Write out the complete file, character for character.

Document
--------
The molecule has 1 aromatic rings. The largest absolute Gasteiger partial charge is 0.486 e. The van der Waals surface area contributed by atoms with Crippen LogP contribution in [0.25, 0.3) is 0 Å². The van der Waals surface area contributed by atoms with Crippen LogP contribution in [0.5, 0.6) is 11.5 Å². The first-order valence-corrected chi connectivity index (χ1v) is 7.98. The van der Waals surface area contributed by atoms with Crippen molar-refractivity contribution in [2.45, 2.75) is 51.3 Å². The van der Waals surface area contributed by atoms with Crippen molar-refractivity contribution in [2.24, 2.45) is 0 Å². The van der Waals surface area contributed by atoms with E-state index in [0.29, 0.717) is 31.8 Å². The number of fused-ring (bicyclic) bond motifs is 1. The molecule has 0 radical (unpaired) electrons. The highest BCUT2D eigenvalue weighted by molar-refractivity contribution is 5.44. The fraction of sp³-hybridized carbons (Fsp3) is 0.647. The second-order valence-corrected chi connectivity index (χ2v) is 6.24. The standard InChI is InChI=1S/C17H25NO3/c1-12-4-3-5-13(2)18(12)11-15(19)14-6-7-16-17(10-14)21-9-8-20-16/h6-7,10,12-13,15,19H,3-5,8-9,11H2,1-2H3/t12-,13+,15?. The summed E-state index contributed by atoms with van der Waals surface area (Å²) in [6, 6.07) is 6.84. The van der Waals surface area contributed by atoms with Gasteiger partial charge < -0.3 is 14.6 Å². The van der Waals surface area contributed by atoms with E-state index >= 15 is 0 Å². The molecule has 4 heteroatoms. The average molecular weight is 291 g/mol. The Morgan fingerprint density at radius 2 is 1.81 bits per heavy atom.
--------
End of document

The molecule has 1 aromatic rings. The largest absolute Gasteiger partial charge is 0.486 e. The van der Waals surface area contributed by atoms with Crippen LogP contribution in [0.25, 0.3) is 0 Å². The van der Waals surface area contributed by atoms with Crippen LogP contribution in [0.5, 0.6) is 11.5 Å². The first-order valence-corrected chi connectivity index (χ1v) is 7.98. The van der Waals surface area contributed by atoms with Crippen molar-refractivity contribution in [2.45, 2.75) is 51.3 Å². The van der Waals surface area contributed by atoms with Crippen molar-refractivity contribution in [2.24, 2.45) is 0 Å². The van der Waals surface area contributed by atoms with E-state index in [0.29, 0.717) is 31.8 Å². The number of fused-ring (bicyclic) bond motifs is 1. The molecule has 0 radical (unpaired) electrons. The highest BCUT2D eigenvalue weighted by molar-refractivity contribution is 5.44. The fraction of sp³-hybridized carbons (Fsp3) is 0.647. The second-order valence-corrected chi connectivity index (χ2v) is 6.24. The standard InChI is InChI=1S/C17H25NO3/c1-12-4-3-5-13(2)18(12)11-15(19)14-6-7-16-17(10-14)21-9-8-20-16/h6-7,10,12-13,15,19H,3-5,8-9,11H2,1-2H3/t12-,13+,15?. The summed E-state index contributed by atoms with van der Waals surface area (Å²) in [6, 6.07) is 6.84. The van der Waals surface area contributed by atoms with Gasteiger partial charge < -0.3 is 14.6 Å². The van der Waals surface area contributed by atoms with E-state index >= 15 is 0 Å². The molecule has 4 heteroatoms. The average molecular weight is 291 g/mol. The Morgan fingerprint density at radius 2 is 1.81 bits per heavy atom.